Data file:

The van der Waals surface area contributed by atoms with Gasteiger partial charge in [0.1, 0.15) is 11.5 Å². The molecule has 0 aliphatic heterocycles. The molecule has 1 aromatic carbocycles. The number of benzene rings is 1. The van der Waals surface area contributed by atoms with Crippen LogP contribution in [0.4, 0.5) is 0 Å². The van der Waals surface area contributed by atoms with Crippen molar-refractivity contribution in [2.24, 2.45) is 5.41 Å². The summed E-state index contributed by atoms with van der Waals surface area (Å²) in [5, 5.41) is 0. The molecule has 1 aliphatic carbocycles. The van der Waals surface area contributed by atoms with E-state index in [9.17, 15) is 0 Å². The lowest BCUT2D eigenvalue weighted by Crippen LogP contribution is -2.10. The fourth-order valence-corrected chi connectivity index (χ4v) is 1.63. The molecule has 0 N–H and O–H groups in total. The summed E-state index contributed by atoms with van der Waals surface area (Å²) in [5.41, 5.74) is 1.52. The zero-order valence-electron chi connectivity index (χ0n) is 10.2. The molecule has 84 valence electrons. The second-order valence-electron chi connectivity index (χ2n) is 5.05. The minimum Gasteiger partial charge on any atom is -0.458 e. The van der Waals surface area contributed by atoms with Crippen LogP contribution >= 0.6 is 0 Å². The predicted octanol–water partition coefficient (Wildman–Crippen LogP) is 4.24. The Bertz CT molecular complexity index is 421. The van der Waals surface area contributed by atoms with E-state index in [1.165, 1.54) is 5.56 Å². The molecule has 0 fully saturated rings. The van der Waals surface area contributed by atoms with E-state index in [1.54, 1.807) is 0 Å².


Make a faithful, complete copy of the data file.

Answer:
The van der Waals surface area contributed by atoms with Gasteiger partial charge in [0.1, 0.15) is 11.5 Å². The molecule has 0 aliphatic heterocycles. The molecule has 1 aromatic carbocycles. The number of benzene rings is 1. The van der Waals surface area contributed by atoms with Crippen LogP contribution in [0.4, 0.5) is 0 Å². The van der Waals surface area contributed by atoms with Crippen molar-refractivity contribution in [2.24, 2.45) is 5.41 Å². The summed E-state index contributed by atoms with van der Waals surface area (Å²) in [5, 5.41) is 0. The molecule has 1 aliphatic carbocycles. The van der Waals surface area contributed by atoms with E-state index in [9.17, 15) is 0 Å². The lowest BCUT2D eigenvalue weighted by Crippen LogP contribution is -2.10. The fourth-order valence-corrected chi connectivity index (χ4v) is 1.63. The molecule has 0 N–H and O–H groups in total. The summed E-state index contributed by atoms with van der Waals surface area (Å²) in [5.41, 5.74) is 1.52. The zero-order valence-electron chi connectivity index (χ0n) is 10.2. The molecule has 84 valence electrons. The second-order valence-electron chi connectivity index (χ2n) is 5.05. The minimum Gasteiger partial charge on any atom is -0.458 e. The van der Waals surface area contributed by atoms with Crippen LogP contribution >= 0.6 is 0 Å². The predicted octanol–water partition coefficient (Wildman–Crippen LogP) is 4.24. The Bertz CT molecular complexity index is 421. The van der Waals surface area contributed by atoms with E-state index in [1.165, 1.54) is 5.56 Å². The molecule has 0 fully saturated rings. The van der Waals surface area contributed by atoms with E-state index in [1.54, 1.807) is 0 Å².